I was working at the computer when I saw the snake glide across the floor. It was about the width of a pencil, maybe a little thicker, about two feet long, and a slick, glossy black. I rolled my chair back in surprise, and saw the tail of another glide under my desk, just inches from my feet.
I jumped back and cautiously looked around, but I couldn’t see them anymore. I grabbed the edge of the desk and pulled it toward me slowly, the casters sliding across the hardwood floor. Behind it, under the rat’s nest of cabling and drifts of cat hair, was a small hole in the floor where there was some termite damage a few years ago. As I bent closer I saw a flicker of movement, and two snakes came out. I watched them slither toward the wall, and then one crawled up the wall and on the window sill.
I decided I had better find out what kind of snake could crawl up walls, so I grabbed the one off the sill. It coiled around to face me, its tiny tongue flickering out and red bead eyes staring. It didn’t bite me, though, it just slipped effortlessly out of my grasp and wrapped around my forearm. It felt cool against my skin. I kind of liked it, actually, but then I saw the others writhing around my feet, and I knew it was bad.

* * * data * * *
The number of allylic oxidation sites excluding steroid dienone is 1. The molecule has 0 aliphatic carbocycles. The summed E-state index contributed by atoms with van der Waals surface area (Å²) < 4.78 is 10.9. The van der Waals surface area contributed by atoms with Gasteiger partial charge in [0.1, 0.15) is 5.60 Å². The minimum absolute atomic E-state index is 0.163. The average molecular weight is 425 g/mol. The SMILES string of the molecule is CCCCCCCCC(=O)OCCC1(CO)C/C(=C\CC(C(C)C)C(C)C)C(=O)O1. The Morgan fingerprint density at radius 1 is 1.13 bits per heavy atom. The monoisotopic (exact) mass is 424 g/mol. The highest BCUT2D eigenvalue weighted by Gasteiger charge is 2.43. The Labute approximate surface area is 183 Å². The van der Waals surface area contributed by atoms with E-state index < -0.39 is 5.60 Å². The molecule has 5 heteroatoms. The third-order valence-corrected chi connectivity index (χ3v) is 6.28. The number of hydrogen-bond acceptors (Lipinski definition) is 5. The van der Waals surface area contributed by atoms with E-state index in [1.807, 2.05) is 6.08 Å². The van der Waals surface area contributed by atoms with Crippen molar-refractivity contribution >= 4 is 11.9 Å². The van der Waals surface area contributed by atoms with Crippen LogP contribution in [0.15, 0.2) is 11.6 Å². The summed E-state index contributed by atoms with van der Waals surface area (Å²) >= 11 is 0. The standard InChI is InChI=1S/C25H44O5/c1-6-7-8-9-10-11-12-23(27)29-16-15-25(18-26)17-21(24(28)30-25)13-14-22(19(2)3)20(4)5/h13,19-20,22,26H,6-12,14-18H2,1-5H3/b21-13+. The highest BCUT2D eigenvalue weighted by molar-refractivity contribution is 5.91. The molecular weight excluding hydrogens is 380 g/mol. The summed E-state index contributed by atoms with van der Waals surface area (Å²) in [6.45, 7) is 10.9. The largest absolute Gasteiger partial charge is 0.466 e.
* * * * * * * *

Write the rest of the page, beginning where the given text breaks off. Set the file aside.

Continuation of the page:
There was a sharp sting in my left hand, the skin between my thumb and forefinger, and I let go of the snake. It fell into the mass on the floor. I squeezed my hand, forcing little drops of blood out of the punctures. When I did I felt something pop in my elbow, and when I looked I saw movement under my skin. My veins were pulsing, and then began to wriggle; they were black.
I felt calm, and was unsurprised when my skin split from elbow to wrist, bloodlessly. The tiny snakes uncoiled and began to wave wetly in the air, like Medusa’s hair. The limp and useless flesh fell away, and I felt pressure start to build in my right wrist. I didn’t look down, I knew what I would see. The plaster on the walls crumbled, revealing tens of thousands of obsidian cables, sliding against one another in constant motion. The air filled with sibilance, and my vision faded.